There are several dangers of insider threats to cloud computing environments. For example, an insider with malicious intent could steal sensitive data or intellectual property, or could disrupt the operation of critical systems. Insider threats can also result in compliance violations, as an insider may access or disclose data in a way that violates regulations or laws. Additionally, a breach or other security incident caused by an insider can be highly damaging to the organization's image and credibility.
Employee monitoring can be used to help protect against insider threats, as well as to ensure that employees are following appropriate security protocols when accessing and using data and other resources in the cloud. By providing visibility into employee activities, organizations can identify and address any potential security issues before they become a problem, and can help to ensure that their data and systems are being used in a secure manner.
6. Conduct Audits and Penetration Testing
Audits and penetration testing are two common practices that organizations use to assess the security of their systems, including their cloud-based systems. Audits involve reviewing an organization's security practices and policies to ensure that they are in compliance with relevant regulations and standards. Penetration testing, on the other hand, involves simulating an attack on the organization's systems in order to identify vulnerabilities and weaknesses that could be exploited by attackers.
Audits and penetration testing can help organizations to identify potential security issues and to take steps to address them. By conducting regular audits and penetration tests, organizations can identify and remediate vulnerabilities in their cloud-based systems, and can ensure that their data and other resources are adequately protected.
Additionally, audits and penetration testing can help organizations to comply with relevant regulations and laws, such as those related to data privacy and security. By conducting regular audits and penetration tests, organizations can demonstrate that they are taking appropriate steps to protect their data and systems, and can avoid potential penalties or other consequences for non-compliance.
7. Ensure You Meet Compliance Requirements
Compliance requirements are the rules and regulations that organizations must follow in order to operate in a legal and ethical manner. These requirements can vary depending on the industry and location of the organization, but they typically relate to things like data privacy, security, and financial reporting.
Compliance requirements dictate the steps that organizations must take in order to protect their data and other resources in the cloud. For example, organizations that are subject to data privacy regulations may be required to implement certain security measures, such as encryption, to protect the personal information of their customers. Similarly, organizations that are subject to financial reporting regulations may be required to maintain certain records and to provide regular reports on their financial activities.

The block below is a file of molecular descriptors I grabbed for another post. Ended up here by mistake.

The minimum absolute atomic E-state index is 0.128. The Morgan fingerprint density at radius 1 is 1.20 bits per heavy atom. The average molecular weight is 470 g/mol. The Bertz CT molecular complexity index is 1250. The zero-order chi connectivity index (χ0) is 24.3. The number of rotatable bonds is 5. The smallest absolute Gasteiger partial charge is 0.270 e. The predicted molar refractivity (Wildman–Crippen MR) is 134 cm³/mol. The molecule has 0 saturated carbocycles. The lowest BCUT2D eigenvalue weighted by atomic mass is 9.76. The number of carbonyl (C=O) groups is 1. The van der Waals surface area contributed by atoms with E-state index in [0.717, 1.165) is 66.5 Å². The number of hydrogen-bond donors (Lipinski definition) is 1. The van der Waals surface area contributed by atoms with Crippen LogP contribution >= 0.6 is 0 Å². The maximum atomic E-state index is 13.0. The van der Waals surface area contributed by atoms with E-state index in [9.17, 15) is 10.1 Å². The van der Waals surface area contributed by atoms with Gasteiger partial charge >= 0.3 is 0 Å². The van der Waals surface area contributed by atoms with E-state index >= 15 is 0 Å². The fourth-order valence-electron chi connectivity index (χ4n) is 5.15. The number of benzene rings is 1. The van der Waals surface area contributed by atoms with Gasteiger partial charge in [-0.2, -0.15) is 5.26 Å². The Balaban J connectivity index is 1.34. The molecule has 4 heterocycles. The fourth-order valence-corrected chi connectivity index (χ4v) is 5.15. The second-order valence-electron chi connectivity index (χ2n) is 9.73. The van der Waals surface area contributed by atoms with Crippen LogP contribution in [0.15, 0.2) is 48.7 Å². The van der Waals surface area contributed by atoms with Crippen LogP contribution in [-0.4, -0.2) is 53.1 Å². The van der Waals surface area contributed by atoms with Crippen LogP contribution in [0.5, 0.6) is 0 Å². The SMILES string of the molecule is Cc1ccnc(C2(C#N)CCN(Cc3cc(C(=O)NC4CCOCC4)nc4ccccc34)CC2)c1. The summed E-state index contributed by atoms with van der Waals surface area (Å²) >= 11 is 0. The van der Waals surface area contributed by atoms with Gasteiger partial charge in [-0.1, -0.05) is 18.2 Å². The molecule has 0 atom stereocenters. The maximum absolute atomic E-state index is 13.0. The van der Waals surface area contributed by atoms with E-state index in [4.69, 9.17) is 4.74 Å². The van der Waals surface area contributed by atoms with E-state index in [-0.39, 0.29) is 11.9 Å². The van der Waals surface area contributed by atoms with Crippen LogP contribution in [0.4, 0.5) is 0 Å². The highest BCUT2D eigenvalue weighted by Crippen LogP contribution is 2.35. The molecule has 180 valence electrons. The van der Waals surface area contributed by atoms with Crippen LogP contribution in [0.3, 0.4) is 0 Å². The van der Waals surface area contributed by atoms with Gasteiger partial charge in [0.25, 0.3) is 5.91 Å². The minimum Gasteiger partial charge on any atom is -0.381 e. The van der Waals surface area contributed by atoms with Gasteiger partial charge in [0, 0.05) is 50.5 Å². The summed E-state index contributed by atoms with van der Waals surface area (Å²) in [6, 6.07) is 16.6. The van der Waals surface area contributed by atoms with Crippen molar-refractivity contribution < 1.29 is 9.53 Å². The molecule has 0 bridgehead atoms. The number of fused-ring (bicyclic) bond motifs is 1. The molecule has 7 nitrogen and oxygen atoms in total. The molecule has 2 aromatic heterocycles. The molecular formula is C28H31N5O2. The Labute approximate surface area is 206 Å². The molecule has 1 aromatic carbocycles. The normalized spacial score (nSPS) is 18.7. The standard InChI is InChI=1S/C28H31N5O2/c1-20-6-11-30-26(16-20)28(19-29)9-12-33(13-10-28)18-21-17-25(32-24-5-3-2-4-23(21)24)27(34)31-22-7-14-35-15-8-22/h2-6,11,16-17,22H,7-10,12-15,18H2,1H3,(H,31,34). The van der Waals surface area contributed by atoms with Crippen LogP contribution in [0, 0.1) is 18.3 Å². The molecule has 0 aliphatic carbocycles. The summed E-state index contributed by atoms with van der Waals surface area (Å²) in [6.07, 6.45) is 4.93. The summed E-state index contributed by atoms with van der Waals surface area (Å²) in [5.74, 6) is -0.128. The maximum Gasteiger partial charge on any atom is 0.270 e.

Microsoft Defender for Cloud Security
Microsoft Defender for Cloud is essential for securing valuable cloud-based applications and assets, offering visibility and control over workloads in Azure, Google Cloud Platform (GCP), Amazon Web Services (AWS), and hybrid clouds, as well as on-premises environments. Microsoft Defender for Cloud protects against advanced malware and sophisticated threats and includes compute, network, storage, identity, and application workloads. Without Defender for Cloud, security professionals would need multiple tools to discover anomalies, identify threats, and generate alerts to protect their cloud-based assets and applications. In addition to identifying threats, Microsoft Defender for Cloud also helps assess an organization’s security posture and adds vulnerability detection and security hardening across all supported workloads.
With Microsoft Defender for cloud, businesses can manage infrastructure and apps anywhere, develop cloud-native apps faster, deploy Kubernetes platforms easily, and leverage Azure data and machine learning services. All cloud applications and data should be centrally protected under a managed detection and response (MDR) service.
BlueVoyant Microsoft MDR experts are an extension of your team and remain vigilant 24x7; detecting, investigating, hunting, and helping you eradicate cybersecurity issues. We leverage Microsoft and your other security investments and work alongside you to keep cloud infrastructures, operations, and assets secure.